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The Practice Of Chinese Medicine: The Treatment Of Diseases With Acupuncture And Chinese Herbs, 2e B

Traditional Chinese medicine (TCM) is an alternative medical practice drawn from traditional medicine in China. It has been described as "fraught with pseudoscience", with the majority of its treatments having no logical mechanism of action.[1][2]

The Practice of Chinese Medicine: The Treatment of Diseases with Acupuncture and Chinese Herbs, 2e b

A 2007 editorial the journal Nature wrote that TCM "remains poorly researched and supported, and most of its treatments have no logical mechanism of action."[2][43] Critics say that TCM theory and practice have no basis in modern science, and TCM practitioners do not agree on what diagnosis and treatments should be used for any given person.[8] A Nature editorial described TCM as "fraught with pseudoscience".[2] A review of the literature in 2008 found that scientists are "still unable to find a shred of evidence" according to standards of science-based medicine for traditional Chinese concepts such as qi, meridians, and acupuncture points,[44] and that the traditional principles of acupuncture are deeply flawed.[45] "Acupuncture points and meridians are not a reality", the review continued, but "merely the product of an ancient Chinese philosophy".[46] In June 2019, the World Health Organization included traditional Chinese medicine in a global diagnostic compendium, but a spokesman said this was "not an endorsement of the scientific validity of any Traditional Medicine practice or the efficacy of any Traditional Medicine intervention."[47][48][49]

Concepts of the body and of disease used in TCM are pseudoscientific, similar to Mediterranean humoral theory.[9] TCM's model of the body is characterized as full of pseudoscience.[71] Some practitioners no longer consider yin and yang and the idea of an energy flow to apply.[72] Scientific investigation has not found any histological or physiological evidence for traditional Chinese concepts such as qi, meridians, and acupuncture points.[a] It is a generally held belief within the acupuncture community that acupuncture points and meridians structures are special conduits for electrical signals but no research has established any consistent anatomical structure or function for either acupuncture points or meridians.[a][73] The scientific evidence for the anatomical existence of either meridians or acupuncture points is not compelling.[74] Stephen Barrett of Quackwatch writes that, "TCM theory and practice are not based upon the body of knowledge related to health, disease, and health care that has been widely accepted by the scientific community. TCM practitioners disagree among themselves about how to diagnose patients and which treatments should go with which diagnoses. Even if they could agree, the TCM theories are so nebulous that no amount of scientific study will enable TCM to offer rational care."[8]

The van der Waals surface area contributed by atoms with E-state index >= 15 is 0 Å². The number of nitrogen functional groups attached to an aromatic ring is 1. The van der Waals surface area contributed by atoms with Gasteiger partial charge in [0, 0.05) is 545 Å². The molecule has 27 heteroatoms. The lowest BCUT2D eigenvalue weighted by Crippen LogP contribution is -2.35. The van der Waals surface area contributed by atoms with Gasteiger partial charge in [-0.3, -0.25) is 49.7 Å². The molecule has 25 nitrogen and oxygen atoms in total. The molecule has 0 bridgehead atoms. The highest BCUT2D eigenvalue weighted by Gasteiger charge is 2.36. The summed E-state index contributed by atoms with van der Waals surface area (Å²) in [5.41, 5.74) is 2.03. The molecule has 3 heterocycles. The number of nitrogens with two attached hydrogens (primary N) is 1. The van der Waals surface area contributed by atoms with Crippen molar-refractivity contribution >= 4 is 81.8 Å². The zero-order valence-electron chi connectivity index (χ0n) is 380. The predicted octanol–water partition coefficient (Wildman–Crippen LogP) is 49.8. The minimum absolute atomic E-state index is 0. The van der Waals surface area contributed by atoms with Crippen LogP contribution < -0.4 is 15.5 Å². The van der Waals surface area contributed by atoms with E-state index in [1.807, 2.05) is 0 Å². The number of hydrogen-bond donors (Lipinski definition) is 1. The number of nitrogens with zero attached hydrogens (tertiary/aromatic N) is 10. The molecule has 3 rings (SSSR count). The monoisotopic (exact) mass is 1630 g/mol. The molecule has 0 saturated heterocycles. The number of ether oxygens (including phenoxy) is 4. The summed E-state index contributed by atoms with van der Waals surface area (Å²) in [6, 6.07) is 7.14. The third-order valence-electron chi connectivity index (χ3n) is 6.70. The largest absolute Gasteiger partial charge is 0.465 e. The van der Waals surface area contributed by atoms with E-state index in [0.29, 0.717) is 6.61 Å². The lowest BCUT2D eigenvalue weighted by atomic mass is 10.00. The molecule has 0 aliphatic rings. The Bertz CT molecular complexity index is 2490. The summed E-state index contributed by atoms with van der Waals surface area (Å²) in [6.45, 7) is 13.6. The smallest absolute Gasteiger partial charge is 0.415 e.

If the baby and mother survived the term of the pregnancy, childbirth was then the next step. The tools provided for birth were: towels to catch the blood, a container for the placenta, a pregnancy sash to support the belly, and an infant swaddling wrap.[106] With these tools, the baby was born, cleaned, and swaddled; however, the mother was then immediately the focus of the doctor to replenish her qi.[96] In his writings, Cheng places a large amount of emphasis on the Four Diagnostic methods to deal with postpartum issues and instructs all physicians to "not neglect any [of the four methods]".[96] The process of birthing was thought to deplete a woman's blood level and qi so the most common treatments for postpartum were food (commonly garlic and ginseng), medicine, and rest.[107] This process was followed up by a month check-in with the physician, a practice known as zuo yuezi.[108]

Since therapy will not be chosen according to the disease entity but according to the pattern, two people with the same disease entity but different patterns will receive different therapy.[109] Vice versa, people with similar patterns might receive similar therapy even if their disease entities are different. This is called yì bìng tóng zhì, tóng bìng yì zhì (异病同治同病异治; 'different diseases, same treatment; same disease, different treatments').[109]

A 2011 overview of Cochrane reviews found evidence that suggests acupuncture is effective for some but not all kinds of pain.[219] A 2010 systematic review found that there is evidence "that acupuncture provides a short-term clinically relevant effect when compared with a waiting list control or when acupuncture is added to another intervention" in the treatment of chronic low back pain.[220] Two review articles discussing the effectiveness of acupuncture, from 2008 and 2009, have concluded that there is not enough evidence to conclude that it is effective beyond the placebo effect.[221][222]

Although there are no regulatory standards for the practice of TCM in New Zealand, in the year 1990, acupuncture was included in the Governmental Accident Compensation Corporation (ACC) Act. This inclusion granted qualified and professionally registered acupuncturists to provide subsidised care and treatment to citizens, residents, and temporary visitors for work or sports related injuries that occurred within and upon the land of New Zealand. The two bodies for the regulation of acupuncture and attainment of ACC treatment provider status in New Zealand are Acupuncture NZ[252] and The New Zealand Acupuncture Standards Authority.[253][254]